Pirates 5, Mariners 3

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SEATTLE (AP)—Get a closer suspended, and your bullpen becomes a who-knows game of roulette.

But the Pittsburgh Pirates scored big in their first go-around without Matt Capps.

Tom Gorzelanny allowed two runs in seven innings for his first win in more than a month and recycled relievers Masumi Kuwata, Damaso Marte and Shawn Chacon got the final five outs under duress in the Pirates’ 5-3 victory over the sinking Seattle Mariners on Tuesday night.

“We had to piece it together tonight with our bullpen,” said Pittsburgh manager Jim Tracy, who will have to do so until Friday, when Capps returns from his suspension for hitting Prince Fielder with a pitch earlier this month.

Kuwata, the 39-year-old veteran of 20 seasons in Japan, struck out pinch-hitter Ben Broussard with the tying runs on base to end the eighth. Marte, who hasn’t had a save since 2005, began the ninth by walking Ichiro Suzuki and getting Jose Vidro to fly out.

Chacon, the Colorado Rockies’ closer in 2004 who flamed out in 11 starts last year with the Yankees, struck out Jose Guillen looking and Raul Ibanez swinging for his first save in nearly three years, extending Seattle’s losing streak six games.

“A little bit of a flashback there,” said Chacon, who acknowledged his heart is still in being a starting pitcher.

“Looking back on the ’04 season closing, one of the biggest things for me was falling behind, getting in hitters’ counts. Tonight, I was just concentrating on going after them.”

Seattle’s skid has come since the Mariners were a season-high nine games over .500. Manager Mike Hargrove refused to talk about the latest fall, which included a 1-for-14 effort with runners in scoring position.

“People are trying to do too much to get out of it,” Vidro said, “but we’ve got what it takes and we’ll get back.”

Pittsburgh took advantage of Richie Sexson’s first error in 542 chances this season. Nate McLouth’s grounder caromed off his glove into right field, and the two-base error led to two unearned runs off Miguel Batista in the first inning.

Adam LaRoche, Freddy Sanchez and Jose Bautista all drove in runs off Batista (7-6), who allowed six hits and four runs while striking out a season-high seven.

Batista walked four—including Ryan Doumit with the bases loaded in the first—and lasted just 5 1-3 innings. Batista’s start June 13 against the Cubs in Chicago is the last time a Mariners starter went more than six innings.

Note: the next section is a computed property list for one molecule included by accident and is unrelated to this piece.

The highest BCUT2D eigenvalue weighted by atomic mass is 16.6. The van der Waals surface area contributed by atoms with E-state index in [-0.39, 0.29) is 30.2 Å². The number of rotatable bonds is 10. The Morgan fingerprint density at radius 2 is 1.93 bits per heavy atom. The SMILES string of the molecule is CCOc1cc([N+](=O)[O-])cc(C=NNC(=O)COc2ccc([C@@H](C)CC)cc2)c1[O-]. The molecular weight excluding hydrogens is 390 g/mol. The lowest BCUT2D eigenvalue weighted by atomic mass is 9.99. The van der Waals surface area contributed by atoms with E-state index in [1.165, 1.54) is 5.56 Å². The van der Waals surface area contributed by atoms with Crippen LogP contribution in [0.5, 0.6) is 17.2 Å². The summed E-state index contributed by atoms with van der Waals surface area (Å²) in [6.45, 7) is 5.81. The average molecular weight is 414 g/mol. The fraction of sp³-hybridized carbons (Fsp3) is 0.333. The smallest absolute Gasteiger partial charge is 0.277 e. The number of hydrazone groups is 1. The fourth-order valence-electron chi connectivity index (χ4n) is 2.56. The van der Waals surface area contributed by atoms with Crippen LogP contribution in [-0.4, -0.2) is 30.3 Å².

“It was horrible,” Batista said. “I was trying to be too fine.”

Gorzelanny (7-4) allowed eight hits, walked none and tied a season high with six strikeouts. He threw 123 pitches, another season high, and won for the first time since May 14. He was pitching a day earlier than expected because Ian Snell burned a finger on his pitching hand in a kitchen accident.

“He owes me a couple of dinners—ordering in,” Gorzelanny said.

Gorzelanny escaped several jams, first getting Sexson to ground out with two on to end the first. After Jose Guillen’s double smacked about a foot below the top of the center field wall leading off the third, Gorzelanny got Raul Ibanez to pop out, struck out Sexson and forced Kenji Johjima to line out.

In the fifth, Suzuki got his second single and then stole second as Vidro struck out. But Gorzelanny retired Guillen on a liner and Ibanez on a grounder.

Sexson singled to begin the bottom of the sixth and took second on a wild pitch. Gorzelanny then struck out Johjima, retired Adrian Beltre on a liner and Jose Lopez on a fly ball.

John Grabow got the first out in the eighth before Jonah Bayliss entered and allowed Sexson’s 11th home run, three rows into the second deck beyond left field. Beltre got an infield single and Lopez walked with two outs before Kuwata entered and retired pinch-hitter Ben Broussard on a ground out.

Kuwata left after fanning Broussard with Suzuki, the six-time All-Star, waiting in vain on deck. The two Japanese League veterans still haven’t faced each other in a regular-season game, disappointing a throng of Japanese reporters who were waiting to capture the moment.

“Yeah, I was noticing on deck, ‘Oh, Ichiro is waiting.’ But in that situation, I don’t want to face him,” Kuwata said, smiling.


Chacon’s last save came on Sept. 22, 2004, when he was with Colorado. … The game had just three umpires because crew chief Jerry Crawford was ill at the hotel. Brian O’Nora moved from first base to replace Crawford behind the plate. … Sexson’s last error came Sept. 22, 2006. … Beltre returned after missing five games with a sprained left thumb. … It was Pittsburgh’s first game in Seattle in its 121-year history.

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